The state of Israel justifies these actions by presenting the victims of its injustices as a threat to the functioning of the state.

Once declared a threat, the individual is easily reduced to bare life – a life without political value.

Italian philosopher Giorgio Agamben has described this as a time/place sanctioned by sovereign power where laws can be suspended; this individual can therefore now be made a target of sovereign violence.

Terrorists often fall within this category. Thus, the execution of suspected terrorists through drone attacks without due judicial process ensues without much public uproar.

11-year-old Ahed cries during the funeral of her relative Rushdi Tamimi, who was shot by Israeli forces during a protest in November 2012 [Reuters/Mohamad Torokman]

The Israeli police have deployed a similar strategy here. They have argued for extending Ahed’s detention because she “poses a danger” to soldiers (state representatives) and could obstruct the functioning of the state (the investigation).

Casting unarmed Palestinians like Ahed – who was simply exercising her right to protect her family’s well-being with all the might of her 16-year-old hand – in the same light as a terrorist is unfathomable. Such framing open the way for authorizing excessive torture – Israel’s education minister Naftali Bennett, for instance, wants Ahed and her family to “finish their lives in prison.”

Ahed’s suffering also exposes the West’s selective humanitarianism, whereby only particular bodies and causes are deemed worthy of intervention.

Anthropologist Miriam Ticktin argues that while the language of morality to alleviate bodily suffering has become dominant in humanitarian agencies today, only particular kinds of suffering bodies are read as worthy of this care.This includes the exceptionally violated female body and the pathologically diseased body.

Ahed’s father Bassem Tamimi stands inside a waiting cell ahead of the verdict in his trial at Israel’s Ofer military court near the West Bank city of Ramallah on May 20, 2012 [AP/Diaa Hadid]

Such a notion of suffering normalises labouring and exploited bodies: “these are not the exception, but the rule, and hence are disqualified.”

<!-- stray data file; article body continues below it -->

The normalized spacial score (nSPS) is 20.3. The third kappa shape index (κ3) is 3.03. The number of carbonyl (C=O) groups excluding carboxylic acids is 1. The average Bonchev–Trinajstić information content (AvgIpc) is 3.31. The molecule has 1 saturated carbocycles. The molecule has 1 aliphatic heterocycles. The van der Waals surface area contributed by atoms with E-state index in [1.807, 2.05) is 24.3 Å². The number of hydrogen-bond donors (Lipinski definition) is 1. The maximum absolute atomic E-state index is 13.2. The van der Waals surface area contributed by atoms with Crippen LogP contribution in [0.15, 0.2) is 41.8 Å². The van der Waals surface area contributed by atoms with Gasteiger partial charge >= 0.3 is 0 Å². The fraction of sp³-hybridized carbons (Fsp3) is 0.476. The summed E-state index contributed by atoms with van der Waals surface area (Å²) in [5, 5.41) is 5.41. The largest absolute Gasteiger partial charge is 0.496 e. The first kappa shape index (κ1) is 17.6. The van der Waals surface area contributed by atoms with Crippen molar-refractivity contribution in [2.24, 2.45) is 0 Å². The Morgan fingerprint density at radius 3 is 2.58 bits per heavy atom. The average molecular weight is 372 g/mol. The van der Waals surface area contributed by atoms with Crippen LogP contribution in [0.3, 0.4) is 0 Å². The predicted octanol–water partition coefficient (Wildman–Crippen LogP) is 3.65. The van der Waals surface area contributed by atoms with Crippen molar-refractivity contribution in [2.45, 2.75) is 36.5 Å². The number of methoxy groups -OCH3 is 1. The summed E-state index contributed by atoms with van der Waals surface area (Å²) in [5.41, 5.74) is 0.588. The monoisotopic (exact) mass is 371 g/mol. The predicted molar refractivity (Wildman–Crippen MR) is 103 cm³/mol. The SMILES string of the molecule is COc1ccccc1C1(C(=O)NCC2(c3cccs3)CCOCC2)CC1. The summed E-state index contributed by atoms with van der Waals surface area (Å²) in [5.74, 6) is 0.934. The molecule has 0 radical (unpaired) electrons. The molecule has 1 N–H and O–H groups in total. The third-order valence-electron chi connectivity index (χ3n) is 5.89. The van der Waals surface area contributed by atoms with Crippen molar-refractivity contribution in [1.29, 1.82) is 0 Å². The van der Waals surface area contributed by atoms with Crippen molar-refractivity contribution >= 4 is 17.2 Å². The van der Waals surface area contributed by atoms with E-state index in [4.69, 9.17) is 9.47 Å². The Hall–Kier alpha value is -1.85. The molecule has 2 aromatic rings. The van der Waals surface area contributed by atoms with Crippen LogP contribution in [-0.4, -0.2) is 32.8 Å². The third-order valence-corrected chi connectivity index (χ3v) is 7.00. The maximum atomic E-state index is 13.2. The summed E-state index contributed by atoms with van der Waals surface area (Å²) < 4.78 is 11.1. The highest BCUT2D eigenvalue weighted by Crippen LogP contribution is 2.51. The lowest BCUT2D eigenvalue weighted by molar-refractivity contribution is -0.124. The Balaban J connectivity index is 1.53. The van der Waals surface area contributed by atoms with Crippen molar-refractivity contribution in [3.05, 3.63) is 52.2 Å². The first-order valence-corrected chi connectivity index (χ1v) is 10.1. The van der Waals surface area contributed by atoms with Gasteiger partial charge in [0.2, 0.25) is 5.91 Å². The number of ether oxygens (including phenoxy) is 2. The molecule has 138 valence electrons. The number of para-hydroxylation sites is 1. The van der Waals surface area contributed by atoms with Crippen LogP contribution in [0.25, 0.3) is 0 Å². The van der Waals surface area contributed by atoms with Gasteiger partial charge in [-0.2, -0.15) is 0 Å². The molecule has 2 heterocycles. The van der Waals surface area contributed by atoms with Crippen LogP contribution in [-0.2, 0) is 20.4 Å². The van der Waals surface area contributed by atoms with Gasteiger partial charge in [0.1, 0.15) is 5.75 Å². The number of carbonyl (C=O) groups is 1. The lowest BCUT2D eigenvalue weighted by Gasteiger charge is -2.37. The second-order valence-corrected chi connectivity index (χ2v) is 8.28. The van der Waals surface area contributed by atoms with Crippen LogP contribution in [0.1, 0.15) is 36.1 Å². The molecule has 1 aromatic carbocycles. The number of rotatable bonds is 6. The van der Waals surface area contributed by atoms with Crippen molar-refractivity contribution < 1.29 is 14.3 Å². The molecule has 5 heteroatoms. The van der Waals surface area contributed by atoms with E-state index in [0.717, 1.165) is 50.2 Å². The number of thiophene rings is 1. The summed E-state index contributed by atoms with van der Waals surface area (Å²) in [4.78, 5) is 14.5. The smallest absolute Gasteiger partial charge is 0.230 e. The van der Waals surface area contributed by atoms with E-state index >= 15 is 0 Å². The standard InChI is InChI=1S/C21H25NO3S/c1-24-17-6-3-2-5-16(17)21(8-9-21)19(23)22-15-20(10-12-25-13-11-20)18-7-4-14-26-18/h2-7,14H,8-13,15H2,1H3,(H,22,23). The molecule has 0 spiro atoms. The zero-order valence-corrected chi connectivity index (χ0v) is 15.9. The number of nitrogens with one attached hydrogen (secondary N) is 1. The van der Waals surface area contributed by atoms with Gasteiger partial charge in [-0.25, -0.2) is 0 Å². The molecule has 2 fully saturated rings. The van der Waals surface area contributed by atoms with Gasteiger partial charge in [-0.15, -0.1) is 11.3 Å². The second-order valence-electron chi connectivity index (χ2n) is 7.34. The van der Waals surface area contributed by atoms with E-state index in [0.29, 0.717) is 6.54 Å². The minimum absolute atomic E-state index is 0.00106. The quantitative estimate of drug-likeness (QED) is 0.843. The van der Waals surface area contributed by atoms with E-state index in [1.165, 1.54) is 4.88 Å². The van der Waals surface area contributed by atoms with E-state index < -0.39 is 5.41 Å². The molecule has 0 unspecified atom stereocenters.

Issues of unemployment, hunger, threat of violence, police brutality, and denigration of cultures are thus often not considered deserving of humanitarian intervention.

Such forms of suffering are seen as necessary and even inevitable. Ahed, therefore, does not fit the ideal victim-subject for transnational advocacy.

Relatedly, girls like Ahed who critique settler colonialism and articulate visions of communal care are not the empowered femininity that the West wants to valourise. She seeks justice against oppression, rather than empowerment that benefits only herself.

Her feminism is political, rather than one centred on commodities and sex.

Her girl power threatens to reveal the ugly face of settler-colonialism, and hence is marked as “dangerous”.

Her courage and fearlessness vividly render all that is wrong with this occupation.

Ahed’s plight should prompt us to interrogate our selective humanitarianism. Individuals who are victims of state violence, whose activism unveils the viciousness of power, or whose rights advocacy centres communal care, deserve to be included in our vision of justice.

Even if we don’t launch campaigns for Ahed, it is impossible for us to escape her call to witness the mass debilitation, displacement and dispossession of her people.

As Nelson Mandela said, “We know too well that our freedom is incomplete without the freedom of the Palestinians.”

The views expressed in this article are the author’s own and do not necessarily reflect Al Jazeera’s editorial policy.


ABOUT THE AUTHOR

Israel Cutting Palestinians Off

From Their Own Water Supply

According to an experienced reporter on Palestine, 50% of the water to a city of 40,000 people has been cut off during Ramadan, a timewhen people need to have access to food and water more than any other time.’

JERUSALEM — Apartheid Israel is limiting access to water in Palestine, a long-standing practice that’s only intensified during the holy month of Ramadan, when access to water becomes even more important than usual.

Cuts in water supply are hitting the Occupied West Bank especially hard, Al-Jazeera reported on June 23.

“Water shortages and cuts have … been reported throughout the northern Jenin and Nablus districts of the West Bank, although Israel’s Coordination of Government Activities in the Territories (COGAT) unit, the Israeli body in charge of the occupied West Bank, denied water had been cut or reduced at all,” wrote Sheren Khalel. 

Saleh Afaneh, head of water and wastewater for Salfit, a city in the northern part of the West Bank, told Khalel that his community is only receiving 30 to 40 percent of its normal water allowance from Israel.

“On the first day of Ramadan, the water stopped for 24 hours, with no notice,” Afaneh said. “Since then, it has been coming in at less than half the capacity. We’ve done everything we can to try and make residents comfortable, but this is a crisis.”

Marj Henningsen shared a link.

Most Palestinians are Muslim, and during the holy month of Ramadan, they abstain from eating or drinking water from dawn until dusk.

Having access to water for drinking and food preparation during the pre-dawn and post-sunset hours is particularly crucial during the holy month, which makes the blockade especially devastating, reported Ramzy Baroud, editor of The Palestine Chronicle, in a June 17 interview with RT.

“People need to have access to food and water more than any other time because of the Iftar, because of breaking the fast and now they are being denied that access,” Baroud said.